About Click Clack Lumberjack
In the past few days there has been a little confusion about a game we USED to distribute. We originally started distributing this in 2011 under the name Tok Tok Woodman. I say distributing and not licensing because we were never given a licensing deal from the designer when we agreed to start distributing nearly 10 years ago now. We were a relatively new company and the game was also quite new and we felt it would be a great partnership. We always wanted a licensing agreement or at least a distribution agreement in some form that might spell out the nature of our relationship, the terms for payments and other details, but that never materialized.
We went more than 8 years just asking for new print runs and paying the stated costs for each reprint. Sometime in the process the designer, Justin Oh turned over the management of the title to Korea Board Games (KBG), a Korean company, who we met with several times each year to consider new games and offer them our games for licensing. We eventually picked up other games from them including Coconuts, Coconuts Duo, Bling Bling Gemstone, H.I.D.E., and Yummy Yummy Pancake. In fact it was just shortly after taking our order for 5,000 copies of Yummy Yummy Pancake in June 2019 that we met with Korea Board Games on the last day of GenCon on August 4, 2019. It was fated to be our last meeting.
Rather than meeting with Jerome or some of the other representatives of KBG we had developed relationships with, we met with a single representative who was new to the company and who didn't seem to know much about our relationship. The meeting was pretty short as no new games were presented and no new business was discussed other than to inform us that as there was no licensing or distribution agreement in place that our relationship with KBG for both Click Clack Lumberjack and Coconuts was over. Of course that was their right to end and we had no recourse since we were never given a contract, but we did ask why it was ending.
We were told it was due to a lack of providing KBG with timely sales report and maybe another reason or two but this new representative wasn't clear on what the details might be. We pointed out that there was no reporting requirement obviously since there was no contract and no expectations beyond buying copies of games as we needed more were ever explained. What really floored us is that we were told that KBG had already decided to sever ties with us back in June but that they wanted to wait until GenCon to tell us so we would take Yummy Yummy Pancake. We left feeling like KBG had sent a new guy to deliver the bad news and that all those contacts we had been dealing with simply didn't wish to attend such a meeting, which of course is understandable. No one likes to deliver bad news.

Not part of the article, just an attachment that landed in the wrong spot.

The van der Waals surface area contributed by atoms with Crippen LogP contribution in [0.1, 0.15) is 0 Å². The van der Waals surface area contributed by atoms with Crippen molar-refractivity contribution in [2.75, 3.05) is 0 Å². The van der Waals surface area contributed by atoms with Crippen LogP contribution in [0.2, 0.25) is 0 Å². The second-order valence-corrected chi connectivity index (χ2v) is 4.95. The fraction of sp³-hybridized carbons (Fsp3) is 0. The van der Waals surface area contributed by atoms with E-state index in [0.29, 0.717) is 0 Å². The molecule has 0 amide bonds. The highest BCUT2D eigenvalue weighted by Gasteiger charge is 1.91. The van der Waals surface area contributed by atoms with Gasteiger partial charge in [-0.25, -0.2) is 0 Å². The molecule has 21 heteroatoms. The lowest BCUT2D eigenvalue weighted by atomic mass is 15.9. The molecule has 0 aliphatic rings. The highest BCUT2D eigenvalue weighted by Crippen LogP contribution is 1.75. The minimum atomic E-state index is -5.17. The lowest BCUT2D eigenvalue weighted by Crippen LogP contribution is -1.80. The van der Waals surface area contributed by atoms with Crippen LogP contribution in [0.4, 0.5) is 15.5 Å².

Post Meeting Follow Up
A couple of weeks after GenCon KBG emailed us back to further clarify things, saying in part:
"Coconuts and Woodman are our best products. We have very special feelings about them. Now, we are looking for a better partner for US market. I think we give you enough opportunity. It is not for money. As I told you once or twice, our company has enough money. We are the partner of all major companies such as Mattel, Spin Master, Asmodee and so on."
Fair enough, we didn't ever have a license to make the game and really we have no recourse since there was never a contract. Case closed. We did email KBG in early April to let them know we had sold out of Coconuts but never heard back from them after that. As far as Mayday is concerned the case was closed and that is the end of the story.
Company Structure Details
One final detail that is salient to this story is that while Mayday was still a part time company before 2011 and even after it was incorporated in early 2011, it was co-owned by Seth Hiatt and his then wife, Paula. The structure of the company continued that way even through Seth and Paula's divorce in 2018 after 24 years of marriage. Paula continued as an owner even after the divorce so while Seth continued to run the day-to-day operations of Mayday, he also opted to start a new company in 2018 where he would begin to focus more of his efforts toward putting new products. This new company is called Imperial Publishing and is 100% owned by Seth. Imperial is now becoming more well known for its card sleeve line (Sleeve Kings) and its first game, Red Outpost, which was released in 2020. Throughout 2019 and most of 2020, Imperial Publishing continued to operate independently of Mayday Games as the owners of the two companies was different. Imperial paid Mayday rent, employees tracked their hours for each company separately and everything was separate due to ownership percentages of the two companies being different.
In late 2020 Seth re-acquired the minority equity in Mayday Games and is now the full owner of both companies. Yes they started out and continue to be separate legal entities with separate tax filings and separate books, but Mayday now considers Imperial Publishing to be a "sister company" since both companies are under the same ownership. This is why the two companies still exist separately, but now often help one another out with newsletter posts and cross-promotional items.
Mayday Games does not have any claim and has never asserted any claim to Click Clack Lumberjack or any of Justin Oh's other games, but Imperial Publishing did begin development on Bamboo Bash back in December 2019. The details of that development and their Kickstarter are more appropriately handled at their blog HERE.
Anyone who claims "Mayday Games" is doing a remake of Click Clack Lumberjack is just incorrect, the development of Bamboo Bash has always been totally separate from Mayday Games and that detail was very real during the majority of the time the development was underway.